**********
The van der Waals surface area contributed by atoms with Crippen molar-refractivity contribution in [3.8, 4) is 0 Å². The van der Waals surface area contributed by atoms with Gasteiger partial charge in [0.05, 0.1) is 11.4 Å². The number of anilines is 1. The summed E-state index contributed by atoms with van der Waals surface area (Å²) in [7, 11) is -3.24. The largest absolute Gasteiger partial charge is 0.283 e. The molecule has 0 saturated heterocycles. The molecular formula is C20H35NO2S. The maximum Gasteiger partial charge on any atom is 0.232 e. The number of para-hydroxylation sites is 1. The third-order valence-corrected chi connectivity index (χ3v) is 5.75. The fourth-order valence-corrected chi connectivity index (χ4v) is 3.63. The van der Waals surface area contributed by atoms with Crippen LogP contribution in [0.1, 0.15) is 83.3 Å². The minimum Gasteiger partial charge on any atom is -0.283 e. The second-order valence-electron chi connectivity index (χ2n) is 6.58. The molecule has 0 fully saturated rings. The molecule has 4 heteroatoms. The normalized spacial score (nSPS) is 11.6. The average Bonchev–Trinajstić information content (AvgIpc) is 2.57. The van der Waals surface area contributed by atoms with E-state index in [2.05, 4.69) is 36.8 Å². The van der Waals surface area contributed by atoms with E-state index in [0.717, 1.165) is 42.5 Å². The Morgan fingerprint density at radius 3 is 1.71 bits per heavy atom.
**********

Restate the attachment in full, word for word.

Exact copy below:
The van der Waals surface area contributed by atoms with Crippen molar-refractivity contribution in [3.8, 4) is 0 Å². The van der Waals surface area contributed by atoms with Gasteiger partial charge in [0.05, 0.1) is 11.4 Å². The number of anilines is 1. The summed E-state index contributed by atoms with van der Waals surface area (Å²) in [7, 11) is -3.24. The largest absolute Gasteiger partial charge is 0.283 e. The molecule has 0 saturated heterocycles. The molecular formula is C20H35NO2S. The maximum Gasteiger partial charge on any atom is 0.232 e. The number of para-hydroxylation sites is 1. The third-order valence-corrected chi connectivity index (χ3v) is 5.75. The fourth-order valence-corrected chi connectivity index (χ4v) is 3.63. The van der Waals surface area contributed by atoms with Crippen LogP contribution in [0.1, 0.15) is 83.3 Å². The minimum Gasteiger partial charge on any atom is -0.283 e. The second-order valence-electron chi connectivity index (χ2n) is 6.58. The molecule has 0 fully saturated rings. The molecule has 4 heteroatoms. The normalized spacial score (nSPS) is 11.6. The average Bonchev–Trinajstić information content (AvgIpc) is 2.57. The van der Waals surface area contributed by atoms with E-state index in [2.05, 4.69) is 36.8 Å². The van der Waals surface area contributed by atoms with E-state index in [0.717, 1.165) is 42.5 Å². The Morgan fingerprint density at radius 3 is 1.71 bits per heavy atom.